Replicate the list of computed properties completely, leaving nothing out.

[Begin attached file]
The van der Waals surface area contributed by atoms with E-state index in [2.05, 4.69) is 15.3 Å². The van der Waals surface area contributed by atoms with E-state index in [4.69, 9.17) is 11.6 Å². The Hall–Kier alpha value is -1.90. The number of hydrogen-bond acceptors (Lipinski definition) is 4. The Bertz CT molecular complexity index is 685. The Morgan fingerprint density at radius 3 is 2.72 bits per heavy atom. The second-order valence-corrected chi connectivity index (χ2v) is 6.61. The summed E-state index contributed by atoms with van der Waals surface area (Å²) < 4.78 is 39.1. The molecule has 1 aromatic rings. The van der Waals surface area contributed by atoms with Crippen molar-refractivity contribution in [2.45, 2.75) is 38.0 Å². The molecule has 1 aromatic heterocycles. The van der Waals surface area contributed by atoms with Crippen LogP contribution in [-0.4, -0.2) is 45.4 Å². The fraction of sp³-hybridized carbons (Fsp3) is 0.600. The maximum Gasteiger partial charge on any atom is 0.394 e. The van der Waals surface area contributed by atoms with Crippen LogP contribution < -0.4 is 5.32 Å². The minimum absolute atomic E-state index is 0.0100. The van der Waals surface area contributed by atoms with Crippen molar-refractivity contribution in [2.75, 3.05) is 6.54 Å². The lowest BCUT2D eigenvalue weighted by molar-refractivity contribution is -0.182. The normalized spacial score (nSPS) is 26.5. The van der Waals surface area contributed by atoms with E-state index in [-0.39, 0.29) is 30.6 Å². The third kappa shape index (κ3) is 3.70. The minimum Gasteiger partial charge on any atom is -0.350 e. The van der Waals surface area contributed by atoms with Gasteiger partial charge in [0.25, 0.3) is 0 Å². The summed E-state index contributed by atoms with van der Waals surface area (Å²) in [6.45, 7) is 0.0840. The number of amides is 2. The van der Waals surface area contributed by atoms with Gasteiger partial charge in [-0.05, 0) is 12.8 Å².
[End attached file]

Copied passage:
The van der Waals surface area contributed by atoms with E-state index in [2.05, 4.69) is 15.3 Å². The van der Waals surface area contributed by atoms with E-state index in [4.69, 9.17) is 11.6 Å². The Hall–Kier alpha value is -1.90. The number of hydrogen-bond acceptors (Lipinski definition) is 4. The Bertz CT molecular complexity index is 685. The Morgan fingerprint density at radius 3 is 2.72 bits per heavy atom. The second-order valence-corrected chi connectivity index (χ2v) is 6.61. The summed E-state index contributed by atoms with van der Waals surface area (Å²) < 4.78 is 39.1. The molecule has 1 aromatic rings. The van der Waals surface area contributed by atoms with Crippen molar-refractivity contribution in [2.45, 2.75) is 38.0 Å². The molecule has 1 aromatic heterocycles. The van der Waals surface area contributed by atoms with Crippen LogP contribution in [-0.4, -0.2) is 45.4 Å². The fraction of sp³-hybridized carbons (Fsp3) is 0.600. The maximum Gasteiger partial charge on any atom is 0.394 e. The van der Waals surface area contributed by atoms with Crippen LogP contribution < -0.4 is 5.32 Å². The minimum absolute atomic E-state index is 0.0100. The van der Waals surface area contributed by atoms with Crippen molar-refractivity contribution in [2.75, 3.05) is 6.54 Å². The lowest BCUT2D eigenvalue weighted by molar-refractivity contribution is -0.182. The normalized spacial score (nSPS) is 26.5. The van der Waals surface area contributed by atoms with E-state index in [-0.39, 0.29) is 30.6 Å². The third kappa shape index (κ3) is 3.70. The minimum Gasteiger partial charge on any atom is -0.350 e. The van der Waals surface area contributed by atoms with Gasteiger partial charge in [0.25, 0.3) is 0 Å². The summed E-state index contributed by atoms with van der Waals surface area (Å²) in [6.45, 7) is 0.0840. The number of amides is 2. The van der Waals surface area contributed by atoms with Gasteiger partial charge in [-0.05, 0) is 12.8 Å².